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An Argument for Residential Schools, Least Restrictive Environment, and Physical Education

Page history last edited by Elizabeth Croft 14 years, 9 months ago

An Argument for Residential Schools, Least Restrictive Environment, and Physical Education for the Deaf

 

 

Butterfield (1991) provides the following background on residential schools in the United States:

Residential or boarding schools have been in place on the American education scene since the early days of our country. Patterned after the western European model, these schools optimistically sought to educate the whole person. In addition to their academic mission, boarding schools strove to develop athletic prowess and character traits such as loyalty, perseverance, industriousness, and manners.

In the U.S., boarding schools were educating children and youth prior to the establishment of a public education system. Over the years some of these schools evolved around themes such as military science, equestrian, and even downhill skiing; several became a means of entry to elite colleges and universities. However, in special education circles the mention of residential school P.E. and Sport for the Deaf 97 (institution) can still evoke images of thick stone walls, wire and glass mesh windows, heavy-duty furniture, and human behavior managed by drugs rather than by personal interaction. These monoliths, though built with noble intentions, were seen as purgatories where individuals were simply kept as opposed to being treated or educated.

Unlike institutions for the mentally retarded or mentally ill, residential schools for the deaf were not set up to remove or hide deaf children from society. Instead, early leaders in deaf education, like Thomas Gallaudet, were convinced that deaf children would learn best if educational services such as hearing aids, sign language, and trained teachers of the deaf were available to them. (pp. 96-97).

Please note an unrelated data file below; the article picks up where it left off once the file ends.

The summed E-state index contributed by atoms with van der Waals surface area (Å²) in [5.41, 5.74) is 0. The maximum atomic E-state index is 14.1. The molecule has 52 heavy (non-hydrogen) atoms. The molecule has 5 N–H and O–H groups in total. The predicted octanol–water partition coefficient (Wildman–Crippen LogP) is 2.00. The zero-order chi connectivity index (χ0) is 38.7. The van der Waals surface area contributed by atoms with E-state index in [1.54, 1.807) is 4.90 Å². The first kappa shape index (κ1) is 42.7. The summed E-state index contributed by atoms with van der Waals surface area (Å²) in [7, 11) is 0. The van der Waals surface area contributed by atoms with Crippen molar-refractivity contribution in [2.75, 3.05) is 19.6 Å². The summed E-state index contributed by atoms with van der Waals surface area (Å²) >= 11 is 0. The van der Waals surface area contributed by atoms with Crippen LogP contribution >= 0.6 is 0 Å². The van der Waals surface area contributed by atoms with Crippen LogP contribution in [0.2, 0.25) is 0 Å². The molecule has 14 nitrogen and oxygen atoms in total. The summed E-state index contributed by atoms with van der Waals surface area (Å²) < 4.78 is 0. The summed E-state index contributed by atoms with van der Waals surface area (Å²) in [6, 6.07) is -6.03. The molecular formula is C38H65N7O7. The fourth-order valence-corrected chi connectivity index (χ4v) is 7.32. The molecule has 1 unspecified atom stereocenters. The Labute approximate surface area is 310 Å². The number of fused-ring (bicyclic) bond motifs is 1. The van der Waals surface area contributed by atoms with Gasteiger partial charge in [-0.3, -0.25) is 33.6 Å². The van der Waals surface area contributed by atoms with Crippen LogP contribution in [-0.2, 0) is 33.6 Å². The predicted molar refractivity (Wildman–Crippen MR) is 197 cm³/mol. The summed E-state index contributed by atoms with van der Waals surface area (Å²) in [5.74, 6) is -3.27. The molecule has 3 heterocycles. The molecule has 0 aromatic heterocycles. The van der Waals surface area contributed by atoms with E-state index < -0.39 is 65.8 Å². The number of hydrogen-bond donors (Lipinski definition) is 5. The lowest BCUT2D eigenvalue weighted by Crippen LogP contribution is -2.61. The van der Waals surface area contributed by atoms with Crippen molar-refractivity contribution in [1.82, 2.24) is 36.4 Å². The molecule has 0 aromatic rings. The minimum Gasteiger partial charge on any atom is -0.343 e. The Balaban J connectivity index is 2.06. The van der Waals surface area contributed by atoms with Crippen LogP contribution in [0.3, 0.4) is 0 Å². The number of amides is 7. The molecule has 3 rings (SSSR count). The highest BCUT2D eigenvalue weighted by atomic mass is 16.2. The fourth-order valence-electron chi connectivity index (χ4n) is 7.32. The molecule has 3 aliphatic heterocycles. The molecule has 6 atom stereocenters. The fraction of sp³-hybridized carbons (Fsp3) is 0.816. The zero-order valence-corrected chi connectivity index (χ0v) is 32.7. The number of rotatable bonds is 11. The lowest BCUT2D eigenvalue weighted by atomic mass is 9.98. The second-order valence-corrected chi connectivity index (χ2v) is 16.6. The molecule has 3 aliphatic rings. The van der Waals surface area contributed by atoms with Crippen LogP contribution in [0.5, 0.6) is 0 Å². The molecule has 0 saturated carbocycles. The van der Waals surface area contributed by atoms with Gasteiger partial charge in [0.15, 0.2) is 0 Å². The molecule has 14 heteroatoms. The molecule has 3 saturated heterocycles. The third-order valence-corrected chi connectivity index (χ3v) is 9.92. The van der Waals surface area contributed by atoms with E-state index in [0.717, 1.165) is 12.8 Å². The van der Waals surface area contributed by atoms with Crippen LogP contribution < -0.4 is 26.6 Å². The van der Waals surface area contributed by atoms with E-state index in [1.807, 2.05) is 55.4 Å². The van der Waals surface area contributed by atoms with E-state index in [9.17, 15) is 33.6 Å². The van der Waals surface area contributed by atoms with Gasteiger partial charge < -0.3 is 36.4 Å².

Butterfield  (1991) goes on to argue that residential schools provide an educational environment in which Deaf Culture can thrive. One aspect of Deaf Culture that thrives at residential schools is that of Deaf Sports. “Physical education and sport are important elements of the total program at most residential schools for the deaf … Sport in residential schools for the deaf is truly an outcome of physical education. The process by which deaf children move from physical education to interscholastic sport has a pervading quality of nurturing and advocacy (pp. 99-100). This is often not reflected the same way in mainstream environments, claims Butterfield. In mainstream environments, deaf students are rarely seen as equals and thus are not provided with the same level of involvement and growth related to physical education and sport (Butterfield). “Unfortunately, with the trend toward mainstreaming of deaf children, the residential school seems to be losing its grip as the bastion of deaf sport and culture” (Buterfield, p. 100).

 

 

“The residential school is usually not considered a viable placement option for deaf children. Nowadays the standard practice is to place deaf children in public schools, where their education is often in the hands of sign language interpreters rather than trained teachers of the deaf. Thus isolated from peers and denied their language and culture, many deaf children are forced to live in a detached, insular world that limits their potential and exacerbates their so-called handicap (Butterfield, 1991, p. 101). Butterfield argues that the residential school is a viable option and provides a least restrictive environment, as is demonstrated by the physical education and sport environment provided to deaf students. He states that “it is time to rethink the meaning of least restrictive when making placement decisions affecting deaf children. A narrow interpretation of PL 94-142 is a disservice to deaf children, and in a broader sense to the deaf community. Moreover, physical education and sport within the context of the residential school is a linchpin of deaf culture and provides a means for deaf children to grow, learn, and engage in self-actualizing behavior” (p. 101).

 

 

References:

 

Butterfield, S. A. (1991). Physical education and sport for the deaf: Rethinking the least restrictive environment. Adapted Physical Activity Quarterly, 8, 95-102.

 

Posted July 3, 2009 by Elizabeth Hutchins-Croft

 

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